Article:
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Ansible Tutorial

This Ansible tutorial helps freshers and experienced professionals to understand the basics of Ansible. It can also help as a guide to engineers.

Introduction to Ansible:

The configuration management system is designed to allow administrators and operations teams to easily control large numbers of servers. They allow you to automatically control many different systems from a central location.
There are many common configuration management systems available on Linux systems, such as Chef and Puppet, but they are often more complex than most people want or need. Ansible is a good alternative to these options as it has much less overhead to get started.

Install Ansible on your Ubuntu machine

Ansible works by configuring the client machine from the machine where the Ansible component is installed and configured. Communicates over a regular SSH channel, gets information from a remote machine, issues commands, and copies files. Therefore, Ansible systems do not require any additional software to be installed on the client’s computer. In this way, Ansible simplifies server management. Servers with exposed SSH ports can be part of the Ansible configuration, regardless of where they are in the life cycle. Any computer that can be managed via SSH can also be managed via Ansible.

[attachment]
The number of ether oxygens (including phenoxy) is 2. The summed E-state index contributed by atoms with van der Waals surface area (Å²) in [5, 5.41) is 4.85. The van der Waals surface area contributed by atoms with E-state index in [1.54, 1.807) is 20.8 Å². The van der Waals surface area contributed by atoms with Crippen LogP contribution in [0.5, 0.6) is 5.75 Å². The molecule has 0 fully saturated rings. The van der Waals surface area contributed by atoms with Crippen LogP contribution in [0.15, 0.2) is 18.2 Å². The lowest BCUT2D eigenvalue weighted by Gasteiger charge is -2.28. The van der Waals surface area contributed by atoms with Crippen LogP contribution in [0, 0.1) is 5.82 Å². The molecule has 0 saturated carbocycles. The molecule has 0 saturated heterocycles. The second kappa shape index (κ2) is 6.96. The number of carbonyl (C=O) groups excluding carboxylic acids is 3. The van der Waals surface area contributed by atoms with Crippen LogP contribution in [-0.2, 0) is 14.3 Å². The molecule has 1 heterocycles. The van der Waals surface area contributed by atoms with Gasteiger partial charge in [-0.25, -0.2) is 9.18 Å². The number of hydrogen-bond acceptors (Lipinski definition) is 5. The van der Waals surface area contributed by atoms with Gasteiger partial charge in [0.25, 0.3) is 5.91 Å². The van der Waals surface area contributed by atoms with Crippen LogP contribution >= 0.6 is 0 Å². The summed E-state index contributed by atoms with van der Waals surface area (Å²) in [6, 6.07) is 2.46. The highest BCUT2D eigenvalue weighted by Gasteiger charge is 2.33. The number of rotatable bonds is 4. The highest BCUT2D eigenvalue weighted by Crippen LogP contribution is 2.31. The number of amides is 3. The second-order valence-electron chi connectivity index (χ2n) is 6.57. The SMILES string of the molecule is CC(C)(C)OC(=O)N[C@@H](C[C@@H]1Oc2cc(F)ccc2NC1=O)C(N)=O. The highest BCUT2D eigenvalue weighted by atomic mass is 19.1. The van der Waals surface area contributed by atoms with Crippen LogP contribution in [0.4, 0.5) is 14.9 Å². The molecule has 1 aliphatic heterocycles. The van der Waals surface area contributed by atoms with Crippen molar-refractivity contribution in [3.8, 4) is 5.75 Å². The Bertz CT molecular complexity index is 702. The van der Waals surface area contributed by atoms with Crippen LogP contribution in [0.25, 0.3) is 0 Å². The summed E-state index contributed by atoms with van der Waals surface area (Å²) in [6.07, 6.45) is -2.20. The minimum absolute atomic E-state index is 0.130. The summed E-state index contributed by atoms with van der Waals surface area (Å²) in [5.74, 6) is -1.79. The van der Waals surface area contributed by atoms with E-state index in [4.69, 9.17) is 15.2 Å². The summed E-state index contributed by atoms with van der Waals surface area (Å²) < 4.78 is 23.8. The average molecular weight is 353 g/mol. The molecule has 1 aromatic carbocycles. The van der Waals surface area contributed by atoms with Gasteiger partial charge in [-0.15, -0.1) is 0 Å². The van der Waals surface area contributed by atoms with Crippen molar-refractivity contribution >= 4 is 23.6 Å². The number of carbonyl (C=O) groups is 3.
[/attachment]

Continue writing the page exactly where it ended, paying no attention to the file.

Ansible takes a modular approach that allows you to easily extend the capabilities of your main system to handle specific scenarios. Modules can be written in any language and can communicate in standard JSON. Configuration files are primarily written in YAML data serialization format because they are expressive and similar to common markup languages. Ansible can interact with clients via command-line tools or configuration scripts called playbooks.

Installation procedure

To explore Ansible as a way to manage different servers, you need to have Ansible software installed on at least one computer. This section uses the Ubuntu 16.04 server.
The best way to get Ansible for Ubuntu is to add the project’s PPA (Personal Package Archive) to your system. You can add Ansible PPA by entering the following command:

$ sudo apt-add-repository ppa:ansible/ansible

Press Enter to accept the PPA addition.
Next, you need to update the system’s package index to recognize the packages available in PPA. Then you can install the software.